Narrative: Brewers catcher Jonathan Lucroy may have only gone one for four, but he was absolutely vital to Milwaukee winning the first game of their NLDS series with the Arizona Diamondbacks 4-1.

In the first inning, he took an awful throw from Ryan Braun in left field, squared up and perfectly blocked the plate and tagged out Willie Bloomquist who was attempting to go from second to home on a Justin Upton single. Then, with two out in the sixth inning, Lucroy hit a single in a four pitch at bat against Diamondbacks’ starter Ian Kennedy that knocked in Yuniesky Betancourt, who was surprisingly on base. The run ended up being the winning score for the Brewers.

Anatomy Of A Catcher Framing

In Mike Fast’s recent article for Baseball Prospectus he finds that certain catchers are better at framing strikes than other catchers. In other words, getting close calls isn’t completely dependent on luck, there’s a skill to it. Over the last five years, only Jose Molina has a better rate of winning close calls for strikes rather than Jonathan Lucroy, who is judged to have saved 24 runs per 130 games simply by framing the strike zone.

Let’s take a look at the called strikes today for Brewers starter Yovanni Gallardo:

I count ten borderline called strikes and six borderline called balls.

Here are Diamondbacks’ starter Ian Kennedy’s pitches:

I count four borderline strike and nine borderline ball calls.

The Most Important Play Of The Game

Prince Fielder hit a double with none out in the fourth inning that pushed Ryan Braun to third base. The next batter, Rickie Weeks was hit by a pitch, loading the bases with none out. Unfortunately, the bottom half of the lineup couldn’t capitalize on anything more than one run from the situation, thanks to a sacrifice fly from Jerry Hairston Jr. However, Fielder’s double increased Milwaukee’s win probability by 12.4%.

The Biggest Disappointment Of The Game

Justin Upton was massively disappointing for the Diamondbacks this afternoon, coming up to bat in several high leverage situations. His two strikeouts meant that he single handedly decreased his team’s probability of winning by 13.2%.

The Shamsky Award

Named after Art Shamsky, who single handedly increased the Cincinnati Reds’ chances of winning by 150.3% in a losing effort during a game in 1966, The Shamsky Award is given to the player on the losing team who contributes the most to them winning.

Willie Bloomquist, a surprising choice from Diamondbacks’ manager Kirk Gibson to lead off, was the only position play for Arizona to have a positive influence on today’s game, going two for four, and giving his team a 7.5% WPA boost.

The Aggravating Thing That The Managers Did

Kirk Gibson’s lineup decisions were curious to say the least. With Bloomquist and Aaron Hill at the top of the order, Gibson’s first two batters had a combined on base percentage barely over .300 this year. That’s simply not good enough to get away with in the playoffs. Gibson caused more head scratching when he chose to pitch to Lucroy in the sixth rather than walk him to get to Gallardo on deck with two out. Lucroy ended up bringing the game winning run home.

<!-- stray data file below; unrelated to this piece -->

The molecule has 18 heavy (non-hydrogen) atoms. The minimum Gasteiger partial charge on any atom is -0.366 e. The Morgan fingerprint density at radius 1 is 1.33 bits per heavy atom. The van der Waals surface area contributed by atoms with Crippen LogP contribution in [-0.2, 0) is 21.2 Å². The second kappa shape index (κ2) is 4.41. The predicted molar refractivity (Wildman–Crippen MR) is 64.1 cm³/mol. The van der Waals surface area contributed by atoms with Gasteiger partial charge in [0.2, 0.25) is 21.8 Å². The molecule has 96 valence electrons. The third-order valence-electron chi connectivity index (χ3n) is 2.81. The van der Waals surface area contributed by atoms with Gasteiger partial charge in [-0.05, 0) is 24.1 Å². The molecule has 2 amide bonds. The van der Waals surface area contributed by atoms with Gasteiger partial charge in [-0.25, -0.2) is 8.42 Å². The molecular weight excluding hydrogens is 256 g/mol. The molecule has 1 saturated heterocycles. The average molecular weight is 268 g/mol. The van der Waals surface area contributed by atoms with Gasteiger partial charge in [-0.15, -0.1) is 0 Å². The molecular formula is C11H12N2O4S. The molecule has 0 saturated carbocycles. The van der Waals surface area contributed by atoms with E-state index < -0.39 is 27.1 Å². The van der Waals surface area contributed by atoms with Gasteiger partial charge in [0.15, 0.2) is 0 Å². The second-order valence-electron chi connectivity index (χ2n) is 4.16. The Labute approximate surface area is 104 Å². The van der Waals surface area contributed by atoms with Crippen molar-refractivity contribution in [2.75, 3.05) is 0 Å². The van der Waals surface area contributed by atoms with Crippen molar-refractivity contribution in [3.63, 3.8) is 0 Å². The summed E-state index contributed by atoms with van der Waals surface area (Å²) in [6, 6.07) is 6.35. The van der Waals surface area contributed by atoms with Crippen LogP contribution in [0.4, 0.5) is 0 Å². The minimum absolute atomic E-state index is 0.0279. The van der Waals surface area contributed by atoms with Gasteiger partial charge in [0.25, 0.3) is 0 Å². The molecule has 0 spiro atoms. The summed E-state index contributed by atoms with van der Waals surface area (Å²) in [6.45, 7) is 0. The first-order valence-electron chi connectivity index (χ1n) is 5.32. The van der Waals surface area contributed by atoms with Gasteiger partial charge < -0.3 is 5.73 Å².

The Statistics You Won’t Believe

Ian Kennedy collected only three swinging strikes on 111 pitches today. Yovanni Gallardo had six on 106 pitches.

Yovanni Gallardo has more vertical movement on his four seam fastball than any regular starter in the league this year.

D’Backs’ third baseman Ryan Roberts more than doubled his career wins above replacement in this season alone.

Carefully Selected Quote Cliche Of The Game

From Baseball Prospectus, tonight I’ll go with the Brewers perspective:

We don’t complain. The good thing is that we won the game. I felt all along our team would go on a roll somewhere. We definitely needed this one. That’s the team that we can be. We just keep battling and grinding and don’t give up.

Stray Observations Of The Game

A huge ovation from the Brewers crowd for Arizona’s first baseman Lyle Overbay. Many suggested it was as a thank you for his time in Milwaukee where he started his career, but I’m certain they were more than happy to see him on the opposing team.

I’m still shaking my head that the Diamondbacks started Willie Bloomquist and Aaron Hill at the top of the order. Bloomquist actually played really well, but in the first inning Hill’s infield fly out look all too familiar.

I was really impressed with Ryan Braun’s at bats. He made contact on pitches all over the strike zone, and they seemed to go a different way off his bat all the time.

I just can’t imagine the Diamondbacks mounting anything of a serious challenge against the Brewers. Every area where I imagine them having an advantage is quickly quashed by the players on Milwaukee’s roster. I suppose they’re probably better defensively, but there were times today when observations suggested otherwise.